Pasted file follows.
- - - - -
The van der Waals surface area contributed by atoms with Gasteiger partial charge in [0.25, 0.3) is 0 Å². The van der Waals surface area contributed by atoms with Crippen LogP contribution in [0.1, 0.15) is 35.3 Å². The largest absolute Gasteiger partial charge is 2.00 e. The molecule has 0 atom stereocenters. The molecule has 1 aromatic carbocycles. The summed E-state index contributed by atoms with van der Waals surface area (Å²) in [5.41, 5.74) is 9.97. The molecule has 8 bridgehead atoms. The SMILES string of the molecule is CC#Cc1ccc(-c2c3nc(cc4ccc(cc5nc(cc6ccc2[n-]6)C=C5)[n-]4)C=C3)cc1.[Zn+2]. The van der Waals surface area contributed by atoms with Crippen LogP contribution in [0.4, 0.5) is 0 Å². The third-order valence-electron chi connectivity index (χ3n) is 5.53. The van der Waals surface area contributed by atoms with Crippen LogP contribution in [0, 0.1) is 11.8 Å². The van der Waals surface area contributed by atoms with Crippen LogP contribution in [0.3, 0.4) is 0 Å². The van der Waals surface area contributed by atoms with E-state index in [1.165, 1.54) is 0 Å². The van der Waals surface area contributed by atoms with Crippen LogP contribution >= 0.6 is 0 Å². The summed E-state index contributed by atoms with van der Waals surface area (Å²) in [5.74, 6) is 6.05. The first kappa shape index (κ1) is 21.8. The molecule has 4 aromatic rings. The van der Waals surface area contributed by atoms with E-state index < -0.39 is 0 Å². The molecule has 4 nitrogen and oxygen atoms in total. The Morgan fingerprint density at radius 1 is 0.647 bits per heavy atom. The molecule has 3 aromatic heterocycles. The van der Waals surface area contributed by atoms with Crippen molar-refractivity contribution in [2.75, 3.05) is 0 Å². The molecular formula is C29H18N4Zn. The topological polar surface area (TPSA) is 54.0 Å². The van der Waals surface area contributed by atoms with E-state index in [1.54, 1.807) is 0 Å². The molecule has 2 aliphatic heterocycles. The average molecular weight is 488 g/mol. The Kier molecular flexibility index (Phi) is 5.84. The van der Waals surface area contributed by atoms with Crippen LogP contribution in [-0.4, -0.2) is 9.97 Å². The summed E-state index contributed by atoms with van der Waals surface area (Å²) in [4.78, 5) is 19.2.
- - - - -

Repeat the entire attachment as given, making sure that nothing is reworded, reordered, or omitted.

The van der Waals surface area contributed by atoms with Gasteiger partial charge in [0.25, 0.3) is 0 Å². The van der Waals surface area contributed by atoms with Crippen LogP contribution in [0.1, 0.15) is 35.3 Å². The largest absolute Gasteiger partial charge is 2.00 e. The molecule has 0 atom stereocenters. The molecule has 1 aromatic carbocycles. The summed E-state index contributed by atoms with van der Waals surface area (Å²) in [5.41, 5.74) is 9.97. The molecule has 8 bridgehead atoms. The SMILES string of the molecule is CC#Cc1ccc(-c2c3nc(cc4ccc(cc5nc(cc6ccc2[n-]6)C=C5)[n-]4)C=C3)cc1.[Zn+2]. The van der Waals surface area contributed by atoms with Crippen LogP contribution in [0.4, 0.5) is 0 Å². The third-order valence-electron chi connectivity index (χ3n) is 5.53. The van der Waals surface area contributed by atoms with Crippen LogP contribution in [0, 0.1) is 11.8 Å². The van der Waals surface area contributed by atoms with Crippen LogP contribution in [0.3, 0.4) is 0 Å². The van der Waals surface area contributed by atoms with E-state index in [1.165, 1.54) is 0 Å². The van der Waals surface area contributed by atoms with Crippen LogP contribution >= 0.6 is 0 Å². The summed E-state index contributed by atoms with van der Waals surface area (Å²) in [5.74, 6) is 6.05. The first kappa shape index (κ1) is 21.8. The molecule has 4 aromatic rings. The van der Waals surface area contributed by atoms with E-state index < -0.39 is 0 Å². The molecule has 4 nitrogen and oxygen atoms in total. The Morgan fingerprint density at radius 1 is 0.647 bits per heavy atom. The molecule has 3 aromatic heterocycles. The van der Waals surface area contributed by atoms with Crippen molar-refractivity contribution in [2.75, 3.05) is 0 Å². The molecular formula is C29H18N4Zn. The topological polar surface area (TPSA) is 54.0 Å². The van der Waals surface area contributed by atoms with E-state index in [1.54, 1.807) is 0 Å². The molecule has 2 aliphatic heterocycles. The average molecular weight is 488 g/mol. The Kier molecular flexibility index (Phi) is 5.84. The van der Waals surface area contributed by atoms with Crippen LogP contribution in [-0.4, -0.2) is 9.97 Å². The summed E-state index contributed by atoms with van der Waals surface area (Å²) in [4.78, 5) is 19.2.